When coloured sounds taste sweet


Synaesthesia is the involuntary physical experience of a cross-modal linkage — for example, hearing a tone (the inducing stimulus) evokes an additional sensation of seeing a colour (concurrent perception). Of the different types of synaesthesia, most have colour as the concurrent perception1, with concurrent perceptions of smell or taste being rare2,3. Here we describe the case of a musician who experiences different tastes in response to hearing different musical tone intervals, and who makes use of her synaesthetic sensations in the complex task of tone-interval identification. To our knowledge, this combination of inducing stimulus and concurrent perception has not been described before.


E.S. is a 27-year-old professional musician who is female, right-handed and of average intelligence4 (IQ, 115). Whenever she hears a specific musical interval, she automatically experiences a taste on her tongue that is consistently linked to that particular interval (Table 1). Besides this exceptional interval-to-taste synaesthesia, she also reports the more common tone-to-colour synaesthesia, in which each particular tone is linked to a specific colour (for example, C and red; F sharp and violet).

Table 1 Tastes triggered by tone intervals

Both synaesthetic perceptions have always been consistently reproducible. We repeatedly tested E.S. for over a year and have confirmed that her interval-to-taste synaesthesia is unidirectional: she does not hear tone intervals when exposed to taste. In addition, E.S. applies this synaesthesia in identifying tone intervals (which is evidence of a synaesthesia–cognition cascade).

To assess the influence of E.S.'s synaesthetic gustatory perception on her ability to identify tone intervals, we adapted the Stroop task5 (for methods, see supplementary information). Four selected tone intervals (seconds and thirds) were presented while applying four differently tasting solutions (sour, bitter, salty and sweet) to E.S.'s tongue. Her task was to identify the tone intervals by pressing a particular button for each interval on a computer keyboard. Reaction times and errors were measured for trials in which the applied taste was either congruent or incongruent with the tone interval; tone intervals were also presented without taste stimulation.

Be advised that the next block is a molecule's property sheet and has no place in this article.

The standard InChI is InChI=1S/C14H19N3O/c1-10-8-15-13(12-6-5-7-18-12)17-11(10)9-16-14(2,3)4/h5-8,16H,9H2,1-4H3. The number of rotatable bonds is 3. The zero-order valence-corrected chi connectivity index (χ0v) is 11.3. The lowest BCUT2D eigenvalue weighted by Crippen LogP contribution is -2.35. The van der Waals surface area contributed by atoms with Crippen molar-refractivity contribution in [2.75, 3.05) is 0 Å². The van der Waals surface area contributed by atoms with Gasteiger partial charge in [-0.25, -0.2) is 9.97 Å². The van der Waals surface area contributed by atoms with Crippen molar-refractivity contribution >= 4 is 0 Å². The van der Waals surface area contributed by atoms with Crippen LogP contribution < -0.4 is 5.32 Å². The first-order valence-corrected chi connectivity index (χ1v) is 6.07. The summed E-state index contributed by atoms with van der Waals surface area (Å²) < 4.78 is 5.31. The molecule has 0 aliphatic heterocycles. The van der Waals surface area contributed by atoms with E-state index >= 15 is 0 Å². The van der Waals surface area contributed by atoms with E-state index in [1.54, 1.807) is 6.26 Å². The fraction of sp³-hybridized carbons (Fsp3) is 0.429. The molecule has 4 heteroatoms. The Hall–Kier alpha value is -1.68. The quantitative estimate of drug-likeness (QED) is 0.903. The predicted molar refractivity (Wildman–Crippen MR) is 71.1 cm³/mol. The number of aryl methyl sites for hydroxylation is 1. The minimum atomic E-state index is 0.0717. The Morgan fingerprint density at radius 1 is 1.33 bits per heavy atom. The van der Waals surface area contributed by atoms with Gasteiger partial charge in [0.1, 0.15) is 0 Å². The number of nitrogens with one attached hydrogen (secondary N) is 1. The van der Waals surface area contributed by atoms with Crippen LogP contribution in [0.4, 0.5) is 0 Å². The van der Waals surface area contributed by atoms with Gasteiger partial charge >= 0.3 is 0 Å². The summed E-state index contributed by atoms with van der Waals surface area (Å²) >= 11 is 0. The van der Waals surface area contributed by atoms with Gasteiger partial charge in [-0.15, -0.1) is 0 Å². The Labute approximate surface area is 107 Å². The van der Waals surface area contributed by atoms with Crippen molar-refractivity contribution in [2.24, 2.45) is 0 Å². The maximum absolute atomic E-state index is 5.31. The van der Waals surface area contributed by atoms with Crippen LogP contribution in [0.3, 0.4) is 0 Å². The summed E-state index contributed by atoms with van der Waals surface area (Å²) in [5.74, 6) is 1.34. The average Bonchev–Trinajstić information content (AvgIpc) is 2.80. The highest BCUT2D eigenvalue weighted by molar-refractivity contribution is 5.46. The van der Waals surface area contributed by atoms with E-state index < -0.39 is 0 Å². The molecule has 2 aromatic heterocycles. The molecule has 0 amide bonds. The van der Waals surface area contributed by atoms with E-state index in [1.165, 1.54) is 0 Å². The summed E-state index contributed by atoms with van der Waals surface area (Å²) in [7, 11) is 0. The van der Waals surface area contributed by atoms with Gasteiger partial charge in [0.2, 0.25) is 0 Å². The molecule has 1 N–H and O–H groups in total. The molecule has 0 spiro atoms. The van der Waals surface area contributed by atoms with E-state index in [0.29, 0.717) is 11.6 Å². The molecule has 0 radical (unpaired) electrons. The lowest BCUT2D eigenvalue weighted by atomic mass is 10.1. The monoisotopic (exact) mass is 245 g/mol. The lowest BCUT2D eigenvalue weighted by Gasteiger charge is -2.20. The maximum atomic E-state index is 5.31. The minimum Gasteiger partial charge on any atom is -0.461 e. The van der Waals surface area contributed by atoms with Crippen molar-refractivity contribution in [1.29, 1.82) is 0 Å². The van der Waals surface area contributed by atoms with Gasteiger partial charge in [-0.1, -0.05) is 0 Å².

We found that E.S.'s tone-interval identification was perfect and was significantly faster during the congruent condition compared with all the other conditions (Fig. 1). Five non-synaesthetic musicians were tested as controls using the same procedure: no significant between-condition differences were found. The reaction times of the controls were comparable to those of E.S. in the no-taste condition (Fig. 1).

Figure 1: Mean reaction times in a gustatory Stroop task linking perception of tone intervals with different tastes for congruent-taste (grey), incongruent-taste (red) and no-taste (blue) conditions for synaesthete E.S. and for five non-synaesthetic musicians (controls).

In the ‘Taste’ condition, musical intervals were presented while solutions of different taste (citric acid, 20 g litre−1; quinine, 60 mg litre−1; salt, 10 g litre−1; sucrose, 120 g litre−1) were delivered to the subject's tongue. The ‘Conceptual’ condition followed the same procedure, except that words describing the tastes, instead of the tastes themselves, were visually presented 2 s before the tone interval. Non-parametric randomization tests were used for statistical comparison. For E.S., all statistical comparisons in the taste condition were associated with P values of less than 0.01 (*P<0.05, **P<0.01, ***P<0.001). For control subjects and for the conceptual condition, none of the comparisons revealed significant differences. The reaction time of E.S. in the no-taste condition is similar to those of the controls, but is faster in the congruent condition and slower in the incongruent condition.

To exclude conceptual priming effects as an explanation for these results (for example, the subject might imagine sourness when presented with ‘sour’ as either a taste or word), we also tested E.S. by showing her the word(s) describing each taste. We found no between-condition difference in this conceptual task (Fig. 1).

Together, these results indicate that E.S.'s performance in the gustatory Stroop task is most likely to be due to her extraordinary type of synaesthesia, in which a complex inducing stimulus leads to a systematic, concurrent gustatory sensation. This case differs from another gustatory synaesthete, S., who reported blended gustatory sensations (such as specific meals) in response to simple auditory stimuli (tones and sounds)2. E.S.'s application of her synaesthetic sensations in identifying tone intervals — a complex task that requires formal musical training — demonstrates that synaesthesias may be used to solve cognitive problems.


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Correspondence to Lutz Jäncke.

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Beeli, G., Esslen, M. & Jäncke, L. When coloured sounds taste sweet. Nature 434, 38 (2005).

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